Tangela (モンジャラ, Tangela Monjara in original Japanese language versions) is a fictional character of the Pokémon franchise.
The name "Tangela" is a corrupted form of the word "tangle", which is both what it appears visually and what its vines often do to opponents. Its Japanese name comes from mojamoja (もじゃもじゃ, mojamoja), which refers to shagginess or tousledness.
In the beta version of the English translation, Tangela was originally going to be called "Meduza", a reference to how its vines resemble hair made of serpents, much like the mythical creature that served as its namesake, Medusa.
Tangela, appears to be no more than a matted pile of blue seaweed-like vines tangled together, held up by a pair of legs, with only two eyes that peer out of the mass of tangled vines. However this Pokémon is able to use its vines to bind or whip its foes. When this Pokémon walks, the matted bunch of vines that surround it moves. The constantly jiggling vines unnerve enemies. It's vines can entangle anything and they are ticklish. When in battle, it constantly moves the vines that cover its body to annoy its opponent.
Tangela is rather common. In Pokémon Red, Blue, FireRed and LeafGreen, Tangela can be obtained in Route 21, just south of Pallet Town, as well as in a trade for Venonat in the Pokémon Lab on Cinnabar Island. In the last two games, Tangela is additionally found on Treasure Beach. In the first generation, it was the only pure Grass Pokemon. In Pokémon Yellow Tangela is found in the Safari Zone. In Pokémon Gold, Silver and Crystal, Tangela is found in Routes 21, 28, 44 and in the grass around Mount Silver. In Pokemon Diamond and Pearl it can be found as a random daily swarming pokemon on the top of Mt. Coronet once the national dex is obtained. Tangela can also be snagged in Pokémon XD: Gale of Darkness.
Tangela has pretty good stats, excelling in Defense and Special Attack. Its Special Defense is low, however. Tangela can learn many disrupting and status-inducing moves. It can also learn some powerful attacks, mainly through Technical Machines (TMs).
A player can also take advantage of Tangela's Chlorophyll ability and use Sunny Day, which will increase Tangela's speed, double the healing power of its Synthesis move and allow it to use the Solarbeam attack consecutively. However, since Sunny Day also doubles the power of Fire-type attacks against which Tangela is already weak as it is, this strategy should be employed with caution.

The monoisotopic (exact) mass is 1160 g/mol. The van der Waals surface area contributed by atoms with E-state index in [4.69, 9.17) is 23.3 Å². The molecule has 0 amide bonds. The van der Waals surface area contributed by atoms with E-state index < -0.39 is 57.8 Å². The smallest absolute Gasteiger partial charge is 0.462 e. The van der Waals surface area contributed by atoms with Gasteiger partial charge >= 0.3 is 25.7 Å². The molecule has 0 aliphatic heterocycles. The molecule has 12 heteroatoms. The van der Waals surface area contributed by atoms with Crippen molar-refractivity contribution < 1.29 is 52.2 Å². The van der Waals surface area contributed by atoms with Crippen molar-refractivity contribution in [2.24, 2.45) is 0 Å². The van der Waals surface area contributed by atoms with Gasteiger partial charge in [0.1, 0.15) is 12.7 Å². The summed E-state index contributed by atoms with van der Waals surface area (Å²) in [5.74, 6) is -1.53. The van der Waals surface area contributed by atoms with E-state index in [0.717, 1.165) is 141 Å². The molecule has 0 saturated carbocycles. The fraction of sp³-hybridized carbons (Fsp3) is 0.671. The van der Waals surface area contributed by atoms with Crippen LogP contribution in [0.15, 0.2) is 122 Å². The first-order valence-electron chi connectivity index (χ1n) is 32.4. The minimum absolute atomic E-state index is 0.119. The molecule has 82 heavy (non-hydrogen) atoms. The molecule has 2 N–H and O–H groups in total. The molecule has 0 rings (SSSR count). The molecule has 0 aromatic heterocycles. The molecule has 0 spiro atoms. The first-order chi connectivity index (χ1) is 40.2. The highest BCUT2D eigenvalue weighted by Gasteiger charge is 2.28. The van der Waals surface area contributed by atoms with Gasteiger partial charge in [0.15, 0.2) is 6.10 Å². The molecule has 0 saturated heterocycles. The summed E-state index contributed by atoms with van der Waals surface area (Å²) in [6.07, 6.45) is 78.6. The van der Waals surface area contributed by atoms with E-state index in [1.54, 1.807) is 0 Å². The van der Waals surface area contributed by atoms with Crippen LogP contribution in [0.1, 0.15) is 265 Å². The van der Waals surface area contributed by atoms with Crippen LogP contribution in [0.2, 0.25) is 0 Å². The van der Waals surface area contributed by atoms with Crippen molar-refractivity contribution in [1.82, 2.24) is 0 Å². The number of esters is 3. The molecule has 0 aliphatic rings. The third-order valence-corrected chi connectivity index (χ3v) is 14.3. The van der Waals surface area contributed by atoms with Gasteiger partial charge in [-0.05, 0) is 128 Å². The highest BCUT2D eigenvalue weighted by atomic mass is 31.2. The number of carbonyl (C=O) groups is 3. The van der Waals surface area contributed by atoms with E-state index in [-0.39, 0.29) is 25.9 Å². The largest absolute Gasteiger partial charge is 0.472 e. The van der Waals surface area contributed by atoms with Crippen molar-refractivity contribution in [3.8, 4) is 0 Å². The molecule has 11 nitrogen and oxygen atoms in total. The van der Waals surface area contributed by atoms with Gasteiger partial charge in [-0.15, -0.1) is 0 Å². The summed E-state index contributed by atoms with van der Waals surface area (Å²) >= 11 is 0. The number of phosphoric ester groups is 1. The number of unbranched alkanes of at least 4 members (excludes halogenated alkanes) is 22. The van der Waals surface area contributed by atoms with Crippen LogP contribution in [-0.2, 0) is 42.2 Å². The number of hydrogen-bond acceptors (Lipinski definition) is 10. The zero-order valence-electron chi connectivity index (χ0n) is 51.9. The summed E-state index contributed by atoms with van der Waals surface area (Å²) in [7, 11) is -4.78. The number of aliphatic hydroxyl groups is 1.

Tangela has made three major appearances. Gym Leader Erika used one against Ash's Pokémon in episode #26 (Pokémon Scent-sation). In Episode #227 (For Ho-Oh the bell tolls) after Team Rocket steals a set of bells, Tangela fight to protect them alongside other bug pokemon before Suicune restores order and calms them down. In episode #341 (Gulpin it down), a police officer used a Tangela,along with Parasect and Meganium, against some troublesome Gulpin, despite Tangela's type disadvantage against the Poison-type Pokémon.
In one episode, Team Rocket was trying to get some Aipom tears for a special potion. Unfortunately, the Aipom was refusing to cooperate. Afer a dramatic preformance by Jessie and threats from Meowth, James tried "good old-fashioned humour". He showed the Aipom a picture of a tangela, bug-eyed, at a kitchen table, with a plate of noodles in front of him. The caption said: "When a Tangela eats noodles".
Like her counterparts in other media, Erika of Pokémon Special has a Tangela in her arsenal.
Trading Card game
Tangela, for a first-generation Pokémon, has appeared only occasionally in the Trading Card Game. It is Basic and Grass-type in each appearance:
- Base Set
- Gym Heroes (as Erika's Tangela)
- Gym Challenge (as Erika’s Tangela)
- EX Firered & Leafgreen
- EX Legend Maker
- Pokémon Red and Blue, Pokémon Yellow, Pokémon Stadium and Pokémon Stadium 2, Pokémon Gold, Silver, and Crystal, Pokémon Ruby, Sapphire, and Emerald, Pokémon FireRed and LeafGreen, Pokémon Colosseum, Pokémon XD: Gale of Darkness
- Barbo, Maria. The Official Pokémon Handbook. Scholastic Publishing, 1999. ISBN 0-439-15404-9.
- Loe, Casey, ed. Pokémon Special Pikachu Edition Official Perfect Guide. Sunnydale, CA: Empire 21 Publishing, 1999. ISBN 1-930206-15-1.
- Nintendo Power. Official Nintendo Pokémon FireRed Version & Pokémon LeafGreen Version Player’s Guide. Nintendo of America Inc., August 2004. ISBN 1-930206-50-X
- Mylonas, Eric. Pokémon Pokédex Collector’s Edition: Prima’s Official Pokémon Guide. Prima Games, September 21, 2004. ISBN 0-7615-4761-4
- Nintendo Power. Official Nintendo Pokémon Emerald Player’s Guide. Nintendo of America Inc., April 2005. ISBN 1-930206-58-5